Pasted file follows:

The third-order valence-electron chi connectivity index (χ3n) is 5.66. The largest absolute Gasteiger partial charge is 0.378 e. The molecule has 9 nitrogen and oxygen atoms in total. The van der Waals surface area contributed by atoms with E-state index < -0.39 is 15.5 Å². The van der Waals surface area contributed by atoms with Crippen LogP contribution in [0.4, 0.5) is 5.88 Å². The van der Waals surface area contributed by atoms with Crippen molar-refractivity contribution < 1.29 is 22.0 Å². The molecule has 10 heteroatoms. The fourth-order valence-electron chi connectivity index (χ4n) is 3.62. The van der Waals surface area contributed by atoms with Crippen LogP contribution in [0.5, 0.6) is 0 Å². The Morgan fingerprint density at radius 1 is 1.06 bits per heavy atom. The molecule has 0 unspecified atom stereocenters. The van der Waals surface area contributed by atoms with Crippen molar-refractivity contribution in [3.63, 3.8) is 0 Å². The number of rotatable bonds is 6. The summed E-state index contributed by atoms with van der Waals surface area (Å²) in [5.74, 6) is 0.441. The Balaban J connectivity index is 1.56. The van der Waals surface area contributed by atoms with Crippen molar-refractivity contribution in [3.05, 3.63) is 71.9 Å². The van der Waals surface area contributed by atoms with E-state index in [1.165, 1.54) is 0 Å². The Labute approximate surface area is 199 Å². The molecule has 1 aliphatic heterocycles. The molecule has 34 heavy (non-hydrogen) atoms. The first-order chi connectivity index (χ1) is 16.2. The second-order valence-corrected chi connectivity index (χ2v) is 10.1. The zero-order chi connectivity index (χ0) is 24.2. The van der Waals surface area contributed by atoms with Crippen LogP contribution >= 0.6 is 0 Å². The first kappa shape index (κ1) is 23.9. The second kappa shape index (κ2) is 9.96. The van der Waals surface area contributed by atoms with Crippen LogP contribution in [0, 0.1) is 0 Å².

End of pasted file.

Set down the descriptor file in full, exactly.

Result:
The third-order valence-electron chi connectivity index (χ3n) is 5.66. The largest absolute Gasteiger partial charge is 0.378 e. The molecule has 9 nitrogen and oxygen atoms in total. The van der Waals surface area contributed by atoms with E-state index < -0.39 is 15.5 Å². The van der Waals surface area contributed by atoms with Crippen LogP contribution in [0.4, 0.5) is 5.88 Å². The van der Waals surface area contributed by atoms with Crippen molar-refractivity contribution < 1.29 is 22.0 Å². The molecule has 10 heteroatoms. The fourth-order valence-electron chi connectivity index (χ4n) is 3.62. The van der Waals surface area contributed by atoms with Crippen LogP contribution in [0.5, 0.6) is 0 Å². The Morgan fingerprint density at radius 1 is 1.06 bits per heavy atom. The molecule has 0 unspecified atom stereocenters. The van der Waals surface area contributed by atoms with Crippen molar-refractivity contribution in [3.63, 3.8) is 0 Å². The number of rotatable bonds is 6. The summed E-state index contributed by atoms with van der Waals surface area (Å²) in [5.74, 6) is 0.441. The Balaban J connectivity index is 1.56. The van der Waals surface area contributed by atoms with Crippen molar-refractivity contribution in [3.05, 3.63) is 71.9 Å². The van der Waals surface area contributed by atoms with E-state index in [1.165, 1.54) is 0 Å². The Labute approximate surface area is 199 Å². The molecule has 1 aliphatic heterocycles. The molecule has 34 heavy (non-hydrogen) atoms. The first-order chi connectivity index (χ1) is 16.2. The second-order valence-corrected chi connectivity index (χ2v) is 10.1. The zero-order chi connectivity index (χ0) is 24.2. The van der Waals surface area contributed by atoms with Crippen LogP contribution >= 0.6 is 0 Å². The first kappa shape index (κ1) is 23.9. The second kappa shape index (κ2) is 9.96. The van der Waals surface area contributed by atoms with Crippen LogP contribution in [0, 0.1) is 0 Å².